60 police forces across the country have signed agreements with ICE that allow their local officers to detain suspected immigrants for deportation. Various reports have documented racial profiling concerns, but the government has failed to listen. Even Members of Congress and police foundations have spoken out against the program, which diverts scarce resources from the police and endangers community safety as people are afraid to report crimes.

The OIG points out serious flaws in ICE’s 287(g) program for its lack of training, oversight and transparency, and its failure to protect against racial profiling and civil rights abuses. In one example, a victim of a traffic accident who was also an immigrant was taken straight to the local jail until federal officers arrived to check his legal status. And although the program is supposed to focus on “Level 1″ offenders or those who have committed serious crimes, almost half of those reviewed had no involvement in such crimes, revealing a misdirection of resources.

The issue around a lack of supervision is grave. “In the absence of consistent supervision over immigration enforcement activities, there is no assurance that the program is achieving its goals.”This has led to severe violations, with Sheriff Arpaio type neighborhood sweeps to locate undocumented immigrants. Other horrific examples – Juana Villegas, 9 months pregnant, was detained on a minor traffic stop and remained shackled while giving birth, while Pedro Guzman, a mentally ill U.S. citizen was mistakenly deported to Mexico.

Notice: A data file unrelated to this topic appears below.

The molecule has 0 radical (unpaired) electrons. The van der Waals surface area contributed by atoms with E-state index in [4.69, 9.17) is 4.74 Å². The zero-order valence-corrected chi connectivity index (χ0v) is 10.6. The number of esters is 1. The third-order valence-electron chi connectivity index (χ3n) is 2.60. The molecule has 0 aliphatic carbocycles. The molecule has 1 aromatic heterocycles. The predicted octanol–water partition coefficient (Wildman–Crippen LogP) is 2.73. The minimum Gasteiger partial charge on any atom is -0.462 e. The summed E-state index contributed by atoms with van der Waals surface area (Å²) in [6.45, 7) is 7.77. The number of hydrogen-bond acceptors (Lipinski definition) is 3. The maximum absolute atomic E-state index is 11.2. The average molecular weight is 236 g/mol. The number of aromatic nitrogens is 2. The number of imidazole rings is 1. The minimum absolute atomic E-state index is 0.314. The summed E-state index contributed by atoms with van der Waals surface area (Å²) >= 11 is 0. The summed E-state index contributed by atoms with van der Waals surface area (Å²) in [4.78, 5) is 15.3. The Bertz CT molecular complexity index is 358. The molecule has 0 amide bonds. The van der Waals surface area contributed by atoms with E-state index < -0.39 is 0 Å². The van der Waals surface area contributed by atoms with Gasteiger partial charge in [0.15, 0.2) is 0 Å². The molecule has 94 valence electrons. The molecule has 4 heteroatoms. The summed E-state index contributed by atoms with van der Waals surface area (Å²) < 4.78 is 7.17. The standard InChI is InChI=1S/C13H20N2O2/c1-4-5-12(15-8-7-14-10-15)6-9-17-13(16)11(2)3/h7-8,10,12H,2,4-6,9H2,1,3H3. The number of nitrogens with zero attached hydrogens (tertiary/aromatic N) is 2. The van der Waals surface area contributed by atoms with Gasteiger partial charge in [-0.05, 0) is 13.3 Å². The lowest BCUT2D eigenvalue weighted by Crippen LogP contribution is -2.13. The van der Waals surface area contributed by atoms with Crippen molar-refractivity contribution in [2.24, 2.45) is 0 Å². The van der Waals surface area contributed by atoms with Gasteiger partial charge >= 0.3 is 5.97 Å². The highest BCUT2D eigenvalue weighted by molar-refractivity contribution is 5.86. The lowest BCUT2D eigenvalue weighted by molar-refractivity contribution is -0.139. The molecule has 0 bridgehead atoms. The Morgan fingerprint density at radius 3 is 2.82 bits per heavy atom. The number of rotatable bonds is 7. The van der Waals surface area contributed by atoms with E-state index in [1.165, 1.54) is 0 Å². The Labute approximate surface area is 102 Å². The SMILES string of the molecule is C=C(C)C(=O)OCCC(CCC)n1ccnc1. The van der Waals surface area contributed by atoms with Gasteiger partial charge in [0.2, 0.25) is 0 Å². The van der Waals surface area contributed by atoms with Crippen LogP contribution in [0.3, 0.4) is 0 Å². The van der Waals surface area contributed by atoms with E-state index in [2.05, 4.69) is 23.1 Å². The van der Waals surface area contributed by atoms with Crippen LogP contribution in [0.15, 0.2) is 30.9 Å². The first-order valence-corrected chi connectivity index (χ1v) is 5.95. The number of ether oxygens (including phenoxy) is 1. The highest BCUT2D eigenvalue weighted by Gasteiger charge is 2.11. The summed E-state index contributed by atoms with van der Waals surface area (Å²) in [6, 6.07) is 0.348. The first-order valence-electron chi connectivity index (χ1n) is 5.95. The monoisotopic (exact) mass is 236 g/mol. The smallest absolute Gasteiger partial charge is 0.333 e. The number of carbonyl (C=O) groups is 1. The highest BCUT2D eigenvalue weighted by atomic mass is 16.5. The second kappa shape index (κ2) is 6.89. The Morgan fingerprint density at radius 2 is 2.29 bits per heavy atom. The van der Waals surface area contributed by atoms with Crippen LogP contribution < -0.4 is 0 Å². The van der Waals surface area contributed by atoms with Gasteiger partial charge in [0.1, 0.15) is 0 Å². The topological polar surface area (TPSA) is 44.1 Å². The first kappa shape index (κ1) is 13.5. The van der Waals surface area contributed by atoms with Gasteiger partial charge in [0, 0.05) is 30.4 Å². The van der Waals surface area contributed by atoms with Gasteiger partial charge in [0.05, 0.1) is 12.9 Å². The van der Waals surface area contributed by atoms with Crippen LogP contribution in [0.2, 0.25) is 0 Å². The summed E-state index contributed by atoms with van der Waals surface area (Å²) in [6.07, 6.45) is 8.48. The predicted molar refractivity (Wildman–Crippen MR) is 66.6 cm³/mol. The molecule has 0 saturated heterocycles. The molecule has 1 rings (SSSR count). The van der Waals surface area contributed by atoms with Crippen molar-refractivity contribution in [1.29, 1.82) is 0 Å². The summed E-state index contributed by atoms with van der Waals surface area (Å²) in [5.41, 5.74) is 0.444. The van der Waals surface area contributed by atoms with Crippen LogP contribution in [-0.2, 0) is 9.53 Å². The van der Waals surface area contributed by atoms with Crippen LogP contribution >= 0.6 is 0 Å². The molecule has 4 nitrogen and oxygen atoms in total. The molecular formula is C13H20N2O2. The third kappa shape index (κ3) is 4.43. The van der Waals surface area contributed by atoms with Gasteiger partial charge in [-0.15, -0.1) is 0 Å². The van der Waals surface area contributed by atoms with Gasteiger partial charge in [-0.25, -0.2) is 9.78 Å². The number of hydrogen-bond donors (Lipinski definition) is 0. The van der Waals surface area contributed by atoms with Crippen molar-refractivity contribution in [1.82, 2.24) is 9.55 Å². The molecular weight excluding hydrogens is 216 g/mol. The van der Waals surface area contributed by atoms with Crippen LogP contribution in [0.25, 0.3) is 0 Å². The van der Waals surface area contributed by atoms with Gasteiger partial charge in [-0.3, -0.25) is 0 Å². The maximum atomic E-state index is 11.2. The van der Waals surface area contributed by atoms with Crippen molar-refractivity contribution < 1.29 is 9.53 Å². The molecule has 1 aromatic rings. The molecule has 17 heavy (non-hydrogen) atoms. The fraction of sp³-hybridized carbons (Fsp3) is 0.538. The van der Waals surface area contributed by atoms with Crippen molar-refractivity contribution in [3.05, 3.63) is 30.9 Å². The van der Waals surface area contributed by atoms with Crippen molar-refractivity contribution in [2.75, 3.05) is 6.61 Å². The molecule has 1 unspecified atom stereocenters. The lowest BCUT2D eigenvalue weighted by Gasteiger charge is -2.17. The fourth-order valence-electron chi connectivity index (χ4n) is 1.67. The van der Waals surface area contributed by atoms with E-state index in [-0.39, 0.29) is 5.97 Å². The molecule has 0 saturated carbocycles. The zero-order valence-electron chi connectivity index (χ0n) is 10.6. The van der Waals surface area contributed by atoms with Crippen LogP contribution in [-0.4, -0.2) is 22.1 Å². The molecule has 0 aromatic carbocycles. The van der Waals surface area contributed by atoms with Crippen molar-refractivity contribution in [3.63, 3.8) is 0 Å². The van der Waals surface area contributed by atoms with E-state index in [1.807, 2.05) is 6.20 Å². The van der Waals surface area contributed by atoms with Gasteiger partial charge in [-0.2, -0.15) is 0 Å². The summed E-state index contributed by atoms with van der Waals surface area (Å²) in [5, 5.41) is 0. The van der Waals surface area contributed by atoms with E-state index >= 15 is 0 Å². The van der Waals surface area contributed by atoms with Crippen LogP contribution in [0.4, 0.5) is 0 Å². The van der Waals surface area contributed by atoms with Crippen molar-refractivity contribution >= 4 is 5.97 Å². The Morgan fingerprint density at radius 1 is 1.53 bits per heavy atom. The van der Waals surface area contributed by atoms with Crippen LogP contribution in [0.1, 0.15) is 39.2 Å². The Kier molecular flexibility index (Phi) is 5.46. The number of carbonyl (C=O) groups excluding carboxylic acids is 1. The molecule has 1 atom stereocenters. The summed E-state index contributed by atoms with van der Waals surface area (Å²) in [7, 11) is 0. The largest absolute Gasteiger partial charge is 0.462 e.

And finally, the 287(g) training of police officers is very inadequate. In one example, two officers who were enrolled in the program had been defendants in past racial profiling lawsuits, indicating a flawed selection process. The performance records of local officers are not examined properly while many officers are given only a cursory training in immigration law.

While ICE claims that the report was researched before it has made radical changes to the program, the changes that have been made are largely superficial and problems continue unchecked. Many groups consider this report a wake up call and have demanded the 287(g) program be “ended, not mended.” Take action to “Reign in the Cowboys at ICE.”

Photo courtesy of thenation.com